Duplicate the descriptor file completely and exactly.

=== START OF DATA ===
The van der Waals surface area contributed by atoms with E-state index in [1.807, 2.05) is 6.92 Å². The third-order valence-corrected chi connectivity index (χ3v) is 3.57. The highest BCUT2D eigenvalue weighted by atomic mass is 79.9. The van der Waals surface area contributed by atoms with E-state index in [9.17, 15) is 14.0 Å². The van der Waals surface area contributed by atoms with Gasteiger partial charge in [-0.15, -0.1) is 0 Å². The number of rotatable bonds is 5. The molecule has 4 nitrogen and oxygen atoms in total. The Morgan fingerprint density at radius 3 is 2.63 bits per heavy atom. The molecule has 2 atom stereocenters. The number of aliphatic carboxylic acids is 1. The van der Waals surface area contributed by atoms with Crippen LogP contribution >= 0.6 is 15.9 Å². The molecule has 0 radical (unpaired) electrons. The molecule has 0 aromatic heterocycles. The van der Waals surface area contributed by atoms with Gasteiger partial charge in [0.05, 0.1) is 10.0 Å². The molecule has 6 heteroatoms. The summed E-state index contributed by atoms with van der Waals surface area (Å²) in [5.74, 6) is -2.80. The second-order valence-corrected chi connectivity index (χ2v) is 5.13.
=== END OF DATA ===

The van der Waals surface area contributed by atoms with E-state index in [1.807, 2.05) is 6.92 Å². The third-order valence-corrected chi connectivity index (χ3v) is 3.57. The highest BCUT2D eigenvalue weighted by atomic mass is 79.9. The van der Waals surface area contributed by atoms with E-state index in [9.17, 15) is 14.0 Å². The van der Waals surface area contributed by atoms with Gasteiger partial charge in [-0.15, -0.1) is 0 Å². The number of rotatable bonds is 5. The molecule has 4 nitrogen and oxygen atoms in total. The Morgan fingerprint density at radius 3 is 2.63 bits per heavy atom. The molecule has 2 atom stereocenters. The number of aliphatic carboxylic acids is 1. The van der Waals surface area contributed by atoms with Crippen LogP contribution >= 0.6 is 15.9 Å². The molecule has 0 radical (unpaired) electrons. The molecule has 0 aromatic heterocycles. The van der Waals surface area contributed by atoms with Gasteiger partial charge in [0.05, 0.1) is 10.0 Å². The molecule has 6 heteroatoms. The summed E-state index contributed by atoms with van der Waals surface area (Å²) in [5.74, 6) is -2.80. The second-order valence-corrected chi connectivity index (χ2v) is 5.13.